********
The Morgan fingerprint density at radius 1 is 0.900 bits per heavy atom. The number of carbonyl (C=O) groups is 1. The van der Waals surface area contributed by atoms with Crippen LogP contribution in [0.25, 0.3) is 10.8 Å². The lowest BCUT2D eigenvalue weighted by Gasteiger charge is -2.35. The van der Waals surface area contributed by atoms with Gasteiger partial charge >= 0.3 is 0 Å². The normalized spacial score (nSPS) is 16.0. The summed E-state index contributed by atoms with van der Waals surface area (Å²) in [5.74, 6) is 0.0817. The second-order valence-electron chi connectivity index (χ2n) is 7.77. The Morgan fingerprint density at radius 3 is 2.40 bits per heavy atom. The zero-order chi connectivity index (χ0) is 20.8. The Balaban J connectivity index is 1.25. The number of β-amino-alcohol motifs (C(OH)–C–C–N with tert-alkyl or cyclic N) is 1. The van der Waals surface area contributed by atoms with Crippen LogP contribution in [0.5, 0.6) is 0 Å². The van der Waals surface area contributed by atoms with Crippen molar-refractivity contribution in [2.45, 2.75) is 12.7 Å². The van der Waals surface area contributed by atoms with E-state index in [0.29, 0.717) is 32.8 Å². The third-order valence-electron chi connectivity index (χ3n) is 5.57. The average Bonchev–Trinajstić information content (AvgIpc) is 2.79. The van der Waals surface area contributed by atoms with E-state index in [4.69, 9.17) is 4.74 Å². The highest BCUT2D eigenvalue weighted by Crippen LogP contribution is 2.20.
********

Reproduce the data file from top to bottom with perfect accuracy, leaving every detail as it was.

The Morgan fingerprint density at radius 1 is 0.900 bits per heavy atom. The number of carbonyl (C=O) groups is 1. The van der Waals surface area contributed by atoms with Crippen LogP contribution in [0.25, 0.3) is 10.8 Å². The lowest BCUT2D eigenvalue weighted by Gasteiger charge is -2.35. The van der Waals surface area contributed by atoms with Gasteiger partial charge >= 0.3 is 0 Å². The normalized spacial score (nSPS) is 16.0. The summed E-state index contributed by atoms with van der Waals surface area (Å²) in [5.74, 6) is 0.0817. The second-order valence-electron chi connectivity index (χ2n) is 7.77. The Morgan fingerprint density at radius 3 is 2.40 bits per heavy atom. The zero-order chi connectivity index (χ0) is 20.8. The Balaban J connectivity index is 1.25. The number of β-amino-alcohol motifs (C(OH)–C–C–N with tert-alkyl or cyclic N) is 1. The van der Waals surface area contributed by atoms with Crippen LogP contribution in [0.5, 0.6) is 0 Å². The van der Waals surface area contributed by atoms with Crippen molar-refractivity contribution in [2.45, 2.75) is 12.7 Å². The van der Waals surface area contributed by atoms with E-state index in [0.29, 0.717) is 32.8 Å². The third-order valence-electron chi connectivity index (χ3n) is 5.57. The average Bonchev–Trinajstić information content (AvgIpc) is 2.79. The van der Waals surface area contributed by atoms with E-state index in [4.69, 9.17) is 4.74 Å². The highest BCUT2D eigenvalue weighted by Crippen LogP contribution is 2.20.